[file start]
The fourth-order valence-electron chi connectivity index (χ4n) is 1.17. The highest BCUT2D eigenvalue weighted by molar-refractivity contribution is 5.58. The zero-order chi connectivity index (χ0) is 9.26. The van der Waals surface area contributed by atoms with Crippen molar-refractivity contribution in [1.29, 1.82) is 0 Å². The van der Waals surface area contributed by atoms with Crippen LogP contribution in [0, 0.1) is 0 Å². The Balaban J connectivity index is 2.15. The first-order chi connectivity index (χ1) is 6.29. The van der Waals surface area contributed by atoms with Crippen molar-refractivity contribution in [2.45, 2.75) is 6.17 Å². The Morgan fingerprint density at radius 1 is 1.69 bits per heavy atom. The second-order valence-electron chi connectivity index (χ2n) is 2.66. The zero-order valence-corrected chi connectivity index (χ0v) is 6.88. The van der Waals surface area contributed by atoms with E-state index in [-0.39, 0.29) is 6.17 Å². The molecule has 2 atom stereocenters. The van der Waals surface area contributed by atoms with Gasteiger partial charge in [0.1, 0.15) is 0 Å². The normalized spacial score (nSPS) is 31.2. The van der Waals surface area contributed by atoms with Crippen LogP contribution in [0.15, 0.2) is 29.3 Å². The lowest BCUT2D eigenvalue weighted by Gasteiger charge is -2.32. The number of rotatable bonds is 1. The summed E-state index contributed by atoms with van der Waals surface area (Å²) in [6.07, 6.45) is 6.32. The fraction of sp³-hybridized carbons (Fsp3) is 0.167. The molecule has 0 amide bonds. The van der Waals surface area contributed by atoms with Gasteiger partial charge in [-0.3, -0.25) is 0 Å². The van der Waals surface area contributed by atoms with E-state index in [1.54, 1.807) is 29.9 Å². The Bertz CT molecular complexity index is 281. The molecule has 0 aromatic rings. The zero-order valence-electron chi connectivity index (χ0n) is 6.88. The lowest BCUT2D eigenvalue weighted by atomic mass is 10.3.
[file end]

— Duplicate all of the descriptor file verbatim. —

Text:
The fourth-order valence-electron chi connectivity index (χ4n) is 1.17. The highest BCUT2D eigenvalue weighted by molar-refractivity contribution is 5.58. The zero-order chi connectivity index (χ0) is 9.26. The van der Waals surface area contributed by atoms with Crippen molar-refractivity contribution in [1.29, 1.82) is 0 Å². The van der Waals surface area contributed by atoms with Crippen LogP contribution in [0, 0.1) is 0 Å². The Balaban J connectivity index is 2.15. The first-order chi connectivity index (χ1) is 6.29. The van der Waals surface area contributed by atoms with Crippen molar-refractivity contribution in [2.45, 2.75) is 6.17 Å². The Morgan fingerprint density at radius 1 is 1.69 bits per heavy atom. The second-order valence-electron chi connectivity index (χ2n) is 2.66. The zero-order valence-corrected chi connectivity index (χ0v) is 6.88. The van der Waals surface area contributed by atoms with E-state index in [-0.39, 0.29) is 6.17 Å². The molecule has 2 atom stereocenters. The van der Waals surface area contributed by atoms with Gasteiger partial charge in [0.1, 0.15) is 0 Å². The normalized spacial score (nSPS) is 31.2. The van der Waals surface area contributed by atoms with Crippen LogP contribution in [0.15, 0.2) is 29.3 Å². The lowest BCUT2D eigenvalue weighted by Gasteiger charge is -2.32. The number of rotatable bonds is 1. The summed E-state index contributed by atoms with van der Waals surface area (Å²) in [6.07, 6.45) is 6.32. The fraction of sp³-hybridized carbons (Fsp3) is 0.167. The molecule has 0 amide bonds. The van der Waals surface area contributed by atoms with Gasteiger partial charge in [-0.3, -0.25) is 0 Å². The van der Waals surface area contributed by atoms with E-state index in [1.54, 1.807) is 29.9 Å². The Bertz CT molecular complexity index is 281. The molecule has 0 aromatic rings. The zero-order valence-electron chi connectivity index (χ0n) is 6.88. The lowest BCUT2D eigenvalue weighted by atomic mass is 10.3.